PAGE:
[Met Performance] CID:205640
Falstaff {94} Metropolitan Opera House: 03/5/1966.

(Review)


Metropolitan Opera House
March 5, 1966


FALSTAFF {94}
Giuseppe Verdi--Arrigo Boito

Sir John Falstaff.......Tito Gobbi
Alice Ford..............Pilar Lorengar
Ford....................Frank Guarrera
Dame Quickly............Lili Chookasian
Nannetta................Judith Raskin
Fenton..................Luigi Alva
Meg Page................Mildred Miller
Dr. Cajus...............Mariano Caruso
Bardolfo................Andrea Velis
Pistola.................Norman Scott
Mistress of the Inn.....Rae Calitri
Innkeeper...............Thomas Powell

Conductor...............Joseph Rosenstock

Review of Irving Kolodin in the March 19, 1966 issue of the Saturday Review

Tito Gobbi's long-awaited first Falstaff in Verdi's comic masterpiece suggested, on its appearance recently at the Metropolitan, that it was perhaps too long awaited. Not only has time worked against the quality as well as the variety of the vocal sound this fine artist has to dispose in such an evening-long role, but it also has worked against his kind of classical Italian approach - grotesque, overstuffed, essentially buffo - to the character of Sir John. From the first, Gobbi's emphasis was on the bulk rather than the substance of the man beneath the flesh, and as time progressed he tended to make him pathetic rather than merely foolish. There were any number of small touches of artistic imagination (especially where the text was concerned) but they all dealt with Falstaff, cavaliere rather than Knight.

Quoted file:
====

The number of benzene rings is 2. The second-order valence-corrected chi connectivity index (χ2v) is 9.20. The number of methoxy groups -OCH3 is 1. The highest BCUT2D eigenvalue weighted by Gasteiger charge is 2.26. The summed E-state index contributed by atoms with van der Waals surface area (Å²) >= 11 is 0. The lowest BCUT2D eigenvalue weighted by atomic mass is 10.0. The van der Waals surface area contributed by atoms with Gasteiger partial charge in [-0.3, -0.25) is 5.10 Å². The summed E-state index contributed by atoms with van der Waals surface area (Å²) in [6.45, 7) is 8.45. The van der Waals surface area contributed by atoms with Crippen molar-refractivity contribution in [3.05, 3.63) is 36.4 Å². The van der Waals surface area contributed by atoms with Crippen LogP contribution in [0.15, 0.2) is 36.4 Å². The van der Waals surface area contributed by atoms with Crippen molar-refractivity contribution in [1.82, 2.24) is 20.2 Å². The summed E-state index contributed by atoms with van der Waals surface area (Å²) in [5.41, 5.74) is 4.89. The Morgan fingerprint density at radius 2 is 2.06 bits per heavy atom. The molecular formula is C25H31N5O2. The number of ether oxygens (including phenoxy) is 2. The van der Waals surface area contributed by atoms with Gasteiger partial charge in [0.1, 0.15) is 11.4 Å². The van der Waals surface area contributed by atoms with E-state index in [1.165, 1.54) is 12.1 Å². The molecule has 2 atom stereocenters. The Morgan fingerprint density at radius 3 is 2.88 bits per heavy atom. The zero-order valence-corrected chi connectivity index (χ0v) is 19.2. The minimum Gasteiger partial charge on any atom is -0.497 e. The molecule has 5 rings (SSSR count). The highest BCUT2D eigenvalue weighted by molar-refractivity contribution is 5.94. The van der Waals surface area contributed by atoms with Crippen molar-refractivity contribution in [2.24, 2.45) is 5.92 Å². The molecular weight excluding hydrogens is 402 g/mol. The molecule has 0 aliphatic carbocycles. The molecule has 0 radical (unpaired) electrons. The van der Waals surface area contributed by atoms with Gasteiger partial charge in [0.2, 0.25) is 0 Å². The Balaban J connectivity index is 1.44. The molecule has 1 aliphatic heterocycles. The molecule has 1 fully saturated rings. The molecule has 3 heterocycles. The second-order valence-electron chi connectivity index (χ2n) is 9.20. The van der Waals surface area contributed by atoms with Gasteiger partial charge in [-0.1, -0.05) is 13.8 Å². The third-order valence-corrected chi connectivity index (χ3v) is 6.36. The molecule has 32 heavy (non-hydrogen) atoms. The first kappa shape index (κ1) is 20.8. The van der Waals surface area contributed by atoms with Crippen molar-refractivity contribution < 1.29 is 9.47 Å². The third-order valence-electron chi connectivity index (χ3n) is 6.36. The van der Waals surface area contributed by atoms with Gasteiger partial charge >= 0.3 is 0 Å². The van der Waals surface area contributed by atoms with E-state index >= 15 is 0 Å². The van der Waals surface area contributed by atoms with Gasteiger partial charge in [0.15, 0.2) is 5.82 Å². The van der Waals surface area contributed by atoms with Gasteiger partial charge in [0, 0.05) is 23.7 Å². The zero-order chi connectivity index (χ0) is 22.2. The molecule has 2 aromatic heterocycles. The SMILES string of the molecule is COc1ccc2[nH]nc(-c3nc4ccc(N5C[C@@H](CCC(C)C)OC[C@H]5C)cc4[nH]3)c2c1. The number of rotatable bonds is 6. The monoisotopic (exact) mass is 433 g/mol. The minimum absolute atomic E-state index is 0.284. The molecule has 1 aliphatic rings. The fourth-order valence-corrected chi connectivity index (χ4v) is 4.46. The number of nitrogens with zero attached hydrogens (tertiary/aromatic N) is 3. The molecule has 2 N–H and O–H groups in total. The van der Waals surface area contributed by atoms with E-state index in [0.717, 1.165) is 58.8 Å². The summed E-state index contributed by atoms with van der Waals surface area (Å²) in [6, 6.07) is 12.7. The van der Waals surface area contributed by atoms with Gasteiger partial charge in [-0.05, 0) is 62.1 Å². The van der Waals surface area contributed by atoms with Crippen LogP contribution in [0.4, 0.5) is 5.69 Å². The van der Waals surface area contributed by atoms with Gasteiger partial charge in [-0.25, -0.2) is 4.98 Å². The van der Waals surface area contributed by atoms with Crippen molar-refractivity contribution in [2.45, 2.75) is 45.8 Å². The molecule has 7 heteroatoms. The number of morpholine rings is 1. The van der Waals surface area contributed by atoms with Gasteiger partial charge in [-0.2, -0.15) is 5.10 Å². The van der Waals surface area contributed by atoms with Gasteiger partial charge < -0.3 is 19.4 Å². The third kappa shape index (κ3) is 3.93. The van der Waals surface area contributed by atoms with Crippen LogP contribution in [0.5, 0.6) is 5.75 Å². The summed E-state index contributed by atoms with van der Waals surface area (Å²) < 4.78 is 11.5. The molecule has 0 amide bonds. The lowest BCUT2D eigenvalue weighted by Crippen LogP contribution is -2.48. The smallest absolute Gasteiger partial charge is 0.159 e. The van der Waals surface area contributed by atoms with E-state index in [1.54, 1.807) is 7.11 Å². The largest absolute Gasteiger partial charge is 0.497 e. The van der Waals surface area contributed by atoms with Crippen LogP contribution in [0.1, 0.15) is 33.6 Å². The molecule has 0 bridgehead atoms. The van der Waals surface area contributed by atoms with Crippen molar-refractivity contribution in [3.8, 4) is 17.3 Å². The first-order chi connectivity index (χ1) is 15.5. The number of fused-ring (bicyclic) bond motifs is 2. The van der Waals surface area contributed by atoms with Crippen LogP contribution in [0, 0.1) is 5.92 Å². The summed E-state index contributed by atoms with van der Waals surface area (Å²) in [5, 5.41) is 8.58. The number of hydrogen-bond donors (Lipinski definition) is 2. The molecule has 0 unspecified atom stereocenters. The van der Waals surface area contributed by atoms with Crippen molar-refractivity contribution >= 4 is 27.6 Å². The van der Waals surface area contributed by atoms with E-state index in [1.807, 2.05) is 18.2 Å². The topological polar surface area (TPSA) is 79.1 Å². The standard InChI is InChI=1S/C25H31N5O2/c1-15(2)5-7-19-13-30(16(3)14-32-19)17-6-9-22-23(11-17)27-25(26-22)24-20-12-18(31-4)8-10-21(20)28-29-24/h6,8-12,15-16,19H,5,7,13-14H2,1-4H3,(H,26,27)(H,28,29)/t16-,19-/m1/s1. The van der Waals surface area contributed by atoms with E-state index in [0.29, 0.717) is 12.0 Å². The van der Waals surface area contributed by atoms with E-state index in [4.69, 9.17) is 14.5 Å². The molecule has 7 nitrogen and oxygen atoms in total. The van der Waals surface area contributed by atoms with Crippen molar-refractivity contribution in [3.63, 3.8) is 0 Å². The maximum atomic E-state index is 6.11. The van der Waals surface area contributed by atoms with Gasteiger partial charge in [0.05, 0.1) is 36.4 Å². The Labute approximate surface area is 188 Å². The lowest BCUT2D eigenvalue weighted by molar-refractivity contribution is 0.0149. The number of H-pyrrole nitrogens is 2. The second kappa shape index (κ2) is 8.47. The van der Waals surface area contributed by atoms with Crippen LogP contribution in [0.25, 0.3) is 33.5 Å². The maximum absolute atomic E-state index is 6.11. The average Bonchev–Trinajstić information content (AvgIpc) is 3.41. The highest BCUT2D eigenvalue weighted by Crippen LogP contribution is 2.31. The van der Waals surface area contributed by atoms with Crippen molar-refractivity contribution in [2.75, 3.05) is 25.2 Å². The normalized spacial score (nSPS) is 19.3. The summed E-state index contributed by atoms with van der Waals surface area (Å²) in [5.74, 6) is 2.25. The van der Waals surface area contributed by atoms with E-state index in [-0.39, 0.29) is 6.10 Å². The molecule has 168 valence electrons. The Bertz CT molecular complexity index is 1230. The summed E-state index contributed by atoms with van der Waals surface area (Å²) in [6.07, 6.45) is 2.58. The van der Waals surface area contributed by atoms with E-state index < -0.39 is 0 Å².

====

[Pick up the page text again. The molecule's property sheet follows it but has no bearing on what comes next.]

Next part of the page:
What it might have been under the shaping hand of Franco Zeffirelli one can only speculate (a mismatch, probably); but the sad fact is this production retains very little of that imaginative stage director's influence and, as executed by Joseph Rosenstock, even less of Leonard Bernstein's musical leadership. Lili Chookasian, as Mrs. Quickly, dwelt on every note as though she were singing Azucena, Pilar Lorengar spread sound far from an even line as Alicia, and Mildred Miller's Meg was also without subtlety. But with the kind of figure Gobbi presented, belly laughs were eminently in order. (Frank Guarerra was the Ford rather than Thomas Stewart.)



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